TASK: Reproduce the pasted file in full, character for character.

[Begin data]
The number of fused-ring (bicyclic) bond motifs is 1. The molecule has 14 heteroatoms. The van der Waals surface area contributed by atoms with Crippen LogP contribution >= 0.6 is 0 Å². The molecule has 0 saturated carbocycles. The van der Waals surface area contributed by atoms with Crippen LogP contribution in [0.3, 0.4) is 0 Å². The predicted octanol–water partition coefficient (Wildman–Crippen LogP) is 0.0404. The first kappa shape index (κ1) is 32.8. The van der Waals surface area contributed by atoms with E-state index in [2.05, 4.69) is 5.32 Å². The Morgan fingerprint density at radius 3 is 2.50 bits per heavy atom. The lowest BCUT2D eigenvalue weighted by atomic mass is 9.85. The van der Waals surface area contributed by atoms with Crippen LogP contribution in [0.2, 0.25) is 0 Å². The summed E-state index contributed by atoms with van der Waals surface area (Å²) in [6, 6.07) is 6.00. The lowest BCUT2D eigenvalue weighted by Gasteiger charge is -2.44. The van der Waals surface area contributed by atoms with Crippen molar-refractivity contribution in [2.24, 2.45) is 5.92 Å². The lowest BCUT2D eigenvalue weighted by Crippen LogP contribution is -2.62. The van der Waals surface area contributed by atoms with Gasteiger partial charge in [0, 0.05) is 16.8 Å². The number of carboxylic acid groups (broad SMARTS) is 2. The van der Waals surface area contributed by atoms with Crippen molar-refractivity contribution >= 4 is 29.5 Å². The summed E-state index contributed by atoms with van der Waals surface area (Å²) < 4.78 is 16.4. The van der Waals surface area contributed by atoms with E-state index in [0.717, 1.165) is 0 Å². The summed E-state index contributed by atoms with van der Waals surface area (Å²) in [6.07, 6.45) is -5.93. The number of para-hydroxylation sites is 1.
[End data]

The number of fused-ring (bicyclic) bond motifs is 1. The molecule has 14 heteroatoms. The van der Waals surface area contributed by atoms with Crippen LogP contribution >= 0.6 is 0 Å². The molecule has 0 saturated carbocycles. The van der Waals surface area contributed by atoms with Crippen LogP contribution in [0.3, 0.4) is 0 Å². The predicted octanol–water partition coefficient (Wildman–Crippen LogP) is 0.0404. The first kappa shape index (κ1) is 32.8. The van der Waals surface area contributed by atoms with E-state index in [2.05, 4.69) is 5.32 Å². The Morgan fingerprint density at radius 3 is 2.50 bits per heavy atom. The lowest BCUT2D eigenvalue weighted by atomic mass is 9.85. The van der Waals surface area contributed by atoms with Crippen LogP contribution in [0.2, 0.25) is 0 Å². The summed E-state index contributed by atoms with van der Waals surface area (Å²) in [6, 6.07) is 6.00. The lowest BCUT2D eigenvalue weighted by Gasteiger charge is -2.44. The van der Waals surface area contributed by atoms with Crippen molar-refractivity contribution in [2.24, 2.45) is 5.92 Å². The lowest BCUT2D eigenvalue weighted by Crippen LogP contribution is -2.62. The van der Waals surface area contributed by atoms with Gasteiger partial charge in [0, 0.05) is 16.8 Å². The number of carboxylic acid groups (broad SMARTS) is 2. The van der Waals surface area contributed by atoms with Crippen molar-refractivity contribution >= 4 is 29.5 Å². The summed E-state index contributed by atoms with van der Waals surface area (Å²) < 4.78 is 16.4. The van der Waals surface area contributed by atoms with E-state index in [0.717, 1.165) is 0 Å². The summed E-state index contributed by atoms with van der Waals surface area (Å²) in [6.07, 6.45) is -5.93. The number of para-hydroxylation sites is 1.